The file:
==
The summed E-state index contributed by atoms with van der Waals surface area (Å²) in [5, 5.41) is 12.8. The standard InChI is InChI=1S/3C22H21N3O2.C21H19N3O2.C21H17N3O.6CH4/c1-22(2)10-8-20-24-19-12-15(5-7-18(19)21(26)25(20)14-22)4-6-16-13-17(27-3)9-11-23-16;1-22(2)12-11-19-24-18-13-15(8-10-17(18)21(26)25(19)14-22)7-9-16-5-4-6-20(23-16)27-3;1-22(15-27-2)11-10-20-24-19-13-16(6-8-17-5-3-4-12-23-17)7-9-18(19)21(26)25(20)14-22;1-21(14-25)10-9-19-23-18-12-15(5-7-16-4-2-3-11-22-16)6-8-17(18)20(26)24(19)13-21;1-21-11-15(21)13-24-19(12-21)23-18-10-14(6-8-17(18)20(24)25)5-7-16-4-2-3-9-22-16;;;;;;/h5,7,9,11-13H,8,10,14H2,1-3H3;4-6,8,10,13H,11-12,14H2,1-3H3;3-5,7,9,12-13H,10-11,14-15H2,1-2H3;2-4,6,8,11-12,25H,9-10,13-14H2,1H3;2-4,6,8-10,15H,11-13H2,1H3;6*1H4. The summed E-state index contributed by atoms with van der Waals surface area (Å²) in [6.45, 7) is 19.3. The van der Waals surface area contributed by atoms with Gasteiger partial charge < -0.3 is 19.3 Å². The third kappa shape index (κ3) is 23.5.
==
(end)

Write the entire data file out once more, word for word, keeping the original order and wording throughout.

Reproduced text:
The summed E-state index contributed by atoms with van der Waals surface area (Å²) in [5, 5.41) is 12.8. The standard InChI is InChI=1S/3C22H21N3O2.C21H19N3O2.C21H17N3O.6CH4/c1-22(2)10-8-20-24-19-12-15(5-7-18(19)21(26)25(20)14-22)4-6-16-13-17(27-3)9-11-23-16;1-22(2)12-11-19-24-18-13-15(8-10-17(18)21(26)25(19)14-22)7-9-16-5-4-6-20(23-16)27-3;1-22(15-27-2)11-10-20-24-19-13-16(6-8-17-5-3-4-12-23-17)7-9-18(19)21(26)25(20)14-22;1-21(14-25)10-9-19-23-18-12-15(5-7-16-4-2-3-11-22-16)6-8-17(18)20(26)24(19)13-21;1-21-11-15(21)13-24-19(12-21)23-18-10-14(6-8-17(18)20(24)25)5-7-16-4-2-3-9-22-16;;;;;;/h5,7,9,11-13H,8,10,14H2,1-3H3;4-6,8,10,13H,11-12,14H2,1-3H3;3-5,7,9,12-13H,10-11,14-15H2,1-2H3;2-4,6,8,11-12,25H,9-10,13-14H2,1H3;2-4,6,8-10,15H,11-13H2,1H3;6*1H4. The summed E-state index contributed by atoms with van der Waals surface area (Å²) in [6.45, 7) is 19.3. The van der Waals surface area contributed by atoms with Gasteiger partial charge < -0.3 is 19.3 Å². The third kappa shape index (κ3) is 23.5.